Foreign languages and close reading   2 comments

In my experience, there is no other reading than close reading when reading in a foreign language. This is surely one of the benefits of reading in a foreign language, even when there may be a translation (or the original?!) in one’s own language to hand. There are layers in some books that ache for uncovering which we may easily pass over in our mother tongue but to which we nevertheless yield, tiresomely but grinningly, when the texts before us poke and prod with their reminders, perhaps just under our consciousness, that we better pay damn close attention or we’ll be lost. The ever-mustachioed Albert Schweitzer, who spoke both German and French from his childhood, opined that no one ever really has two mother-tongues, and that one of them requires more mental labor to use (see the note below). As for myself, I’m hardly a bilingual to that degree, so non-English reading (or listening!) often demands acute scrutiny and constant re-evaluation of the accumulating thoughts in the words.

While “close reading” is, as far as I know, a named product of twentieth-century literary criticism, it is hardly a new way of reading when understood broadly. Exegesis of important texts — poetic, religious, legal, etc. — has in various contexts long spawned voluminous commentaries filled with interpretation made up of sentences in a number far out of proportion to the words in the original text that they explicate. To be sure, there is a practical aim for some of this careful reading and explanation, especially in legal or, in certain societies, religious texts. But to be equally sure, another aim is mere, pure pleasure (delectatio), that which comes from the intellectual practice with considering in detail words, meanings, and grammar, and finally arriving at some understanding, and then going back to doing it again tomorrow; and of course, following all this slow, careful reading, or alongside it, may also be the animated discussion of it with fellow-readers.

Indo-Europeanist Calvert Watkins — in the preface to his delightful How to Kill a Dragon: Aspects of Indo-European Poetics, which I’ve finally gotten round to reading — quotes the definition “Philology is the art of reading slowly,” a description he inherited from his teacher Roman Jakobson (see Watkins’ article in Comparative Literature Studies 27 [1990]: 25), for whom, too, it was an inherited classification. One reason philology is so often (but not always) associated with texts in foreign languages is that those texts are the ones we absolutely must pay close attention to while reading, that is, those are the texts we must read slowly; otherwise we may as well pack up and go home, and do so the poorer.

This weekend, then, perhaps with even more gusto than usual, let’s read something hard, preferably in a foreign language, and have fun with it, and if we’re lucky, there’ll be someone else equally minded for us to share the pleasure with.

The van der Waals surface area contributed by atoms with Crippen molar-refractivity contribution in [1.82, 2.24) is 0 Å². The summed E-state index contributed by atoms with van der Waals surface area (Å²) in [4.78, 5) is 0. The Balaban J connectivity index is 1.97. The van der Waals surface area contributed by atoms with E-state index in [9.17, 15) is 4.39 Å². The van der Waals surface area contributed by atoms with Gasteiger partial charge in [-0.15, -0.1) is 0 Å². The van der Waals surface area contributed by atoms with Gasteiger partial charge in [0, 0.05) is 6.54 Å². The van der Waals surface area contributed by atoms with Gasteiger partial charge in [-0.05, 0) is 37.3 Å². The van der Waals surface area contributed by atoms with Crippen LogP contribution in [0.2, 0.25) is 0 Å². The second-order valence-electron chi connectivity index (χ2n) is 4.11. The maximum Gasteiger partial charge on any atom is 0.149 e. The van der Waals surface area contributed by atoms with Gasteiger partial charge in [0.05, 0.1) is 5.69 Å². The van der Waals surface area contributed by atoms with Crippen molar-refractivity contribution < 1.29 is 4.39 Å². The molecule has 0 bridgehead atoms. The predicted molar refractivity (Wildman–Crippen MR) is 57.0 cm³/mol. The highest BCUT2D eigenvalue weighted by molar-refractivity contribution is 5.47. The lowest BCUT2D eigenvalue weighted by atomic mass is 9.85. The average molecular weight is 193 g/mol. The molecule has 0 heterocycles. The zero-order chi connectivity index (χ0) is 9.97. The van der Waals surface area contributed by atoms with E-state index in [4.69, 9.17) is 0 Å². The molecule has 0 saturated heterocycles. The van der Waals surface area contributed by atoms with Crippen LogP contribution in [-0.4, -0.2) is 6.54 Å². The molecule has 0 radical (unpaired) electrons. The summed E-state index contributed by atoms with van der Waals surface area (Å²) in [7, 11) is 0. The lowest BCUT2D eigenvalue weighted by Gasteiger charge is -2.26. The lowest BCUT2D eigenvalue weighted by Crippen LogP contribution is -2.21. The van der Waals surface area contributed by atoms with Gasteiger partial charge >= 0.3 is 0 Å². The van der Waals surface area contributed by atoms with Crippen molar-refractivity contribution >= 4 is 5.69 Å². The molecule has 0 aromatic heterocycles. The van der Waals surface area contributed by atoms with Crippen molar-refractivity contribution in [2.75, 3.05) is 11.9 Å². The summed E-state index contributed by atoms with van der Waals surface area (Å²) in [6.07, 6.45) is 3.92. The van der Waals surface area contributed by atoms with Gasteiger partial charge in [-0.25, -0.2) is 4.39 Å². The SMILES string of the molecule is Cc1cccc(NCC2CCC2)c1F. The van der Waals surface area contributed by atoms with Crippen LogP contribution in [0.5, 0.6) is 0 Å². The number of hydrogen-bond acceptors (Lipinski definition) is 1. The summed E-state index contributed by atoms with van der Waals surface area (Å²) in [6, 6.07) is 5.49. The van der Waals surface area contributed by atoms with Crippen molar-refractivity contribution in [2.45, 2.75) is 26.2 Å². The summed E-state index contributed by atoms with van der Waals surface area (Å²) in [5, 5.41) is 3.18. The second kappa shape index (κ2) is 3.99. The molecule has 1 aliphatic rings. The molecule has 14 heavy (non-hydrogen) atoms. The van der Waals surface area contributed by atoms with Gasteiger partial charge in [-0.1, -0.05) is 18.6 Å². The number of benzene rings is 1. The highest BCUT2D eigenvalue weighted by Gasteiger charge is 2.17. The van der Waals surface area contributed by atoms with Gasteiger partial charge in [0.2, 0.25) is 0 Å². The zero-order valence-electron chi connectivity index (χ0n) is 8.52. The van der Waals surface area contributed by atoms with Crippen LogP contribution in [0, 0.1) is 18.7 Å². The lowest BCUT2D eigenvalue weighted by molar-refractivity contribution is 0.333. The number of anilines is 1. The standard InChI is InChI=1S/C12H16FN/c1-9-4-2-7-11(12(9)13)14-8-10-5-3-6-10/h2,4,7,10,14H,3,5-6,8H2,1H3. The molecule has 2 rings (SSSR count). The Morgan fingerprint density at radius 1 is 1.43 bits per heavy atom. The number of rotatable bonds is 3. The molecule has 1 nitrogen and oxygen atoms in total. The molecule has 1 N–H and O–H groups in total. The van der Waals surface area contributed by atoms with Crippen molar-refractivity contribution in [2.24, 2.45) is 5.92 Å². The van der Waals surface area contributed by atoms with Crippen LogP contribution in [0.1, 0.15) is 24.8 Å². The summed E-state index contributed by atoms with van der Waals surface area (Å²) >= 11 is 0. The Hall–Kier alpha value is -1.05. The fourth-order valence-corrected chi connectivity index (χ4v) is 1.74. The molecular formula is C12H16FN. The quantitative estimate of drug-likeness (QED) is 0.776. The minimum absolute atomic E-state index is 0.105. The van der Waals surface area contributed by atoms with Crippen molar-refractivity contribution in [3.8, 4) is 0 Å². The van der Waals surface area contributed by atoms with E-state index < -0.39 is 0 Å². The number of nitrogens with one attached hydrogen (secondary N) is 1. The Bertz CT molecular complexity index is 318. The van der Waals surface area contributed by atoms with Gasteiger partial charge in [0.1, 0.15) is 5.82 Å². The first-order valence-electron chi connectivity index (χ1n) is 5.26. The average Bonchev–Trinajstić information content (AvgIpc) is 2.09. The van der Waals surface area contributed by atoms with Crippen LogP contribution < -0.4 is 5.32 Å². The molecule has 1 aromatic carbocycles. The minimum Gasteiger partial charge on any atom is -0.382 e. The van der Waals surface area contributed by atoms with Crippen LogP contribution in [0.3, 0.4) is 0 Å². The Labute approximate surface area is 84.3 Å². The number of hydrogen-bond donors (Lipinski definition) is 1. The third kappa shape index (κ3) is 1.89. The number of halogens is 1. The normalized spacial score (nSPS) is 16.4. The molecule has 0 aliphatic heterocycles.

Notes

1. The interesting passage from Schweitzer will be found on pp. 51-52 of his autobiography, Aus meinem Leben und Denken (Leipzig, 1933), which I read years ago when first studying German, and which I recently translated (roughly!). Here it is, for those that care to read it: schweitzer_on_french_german

2. Nietzsche’s remarks quoted here are most apropos to the concept discussed here.

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2 responses to “Foreign languages and close reading

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  1. I agree with this wholeheartedly. The classical languages and then Arabic taught me how to read this way, a habit that has affected the way I read English also. (Often to others’ annoyance). It’s a deep, close read that often reveals things about a text that others miss. Many times I have encountered scholarship that attempts to cover a broad subject or period, where the author has read his sources superficially and missed something important. So, I wonder how useful the modern push for broader, more synthetic rather than analytic studies is in academe, when the results end up even a bit “iffy”. Let’s return to the traditional first scholarly monograph being a work of philology, or at least deep analysis. Then we can all be confident that the scholar actually has the discipline to read a text, and only then encourage broader work.

    • Thanks so much for these words, Glen. Indeed, when we stick close to texts, all the other good stuff can follow. To me, at least, it’s exactly this kind of close philological work that’s the most fun anyway.
      P.S. Sorry it took a while for your comment to appear: for some reason it ended up among the spam comments!)

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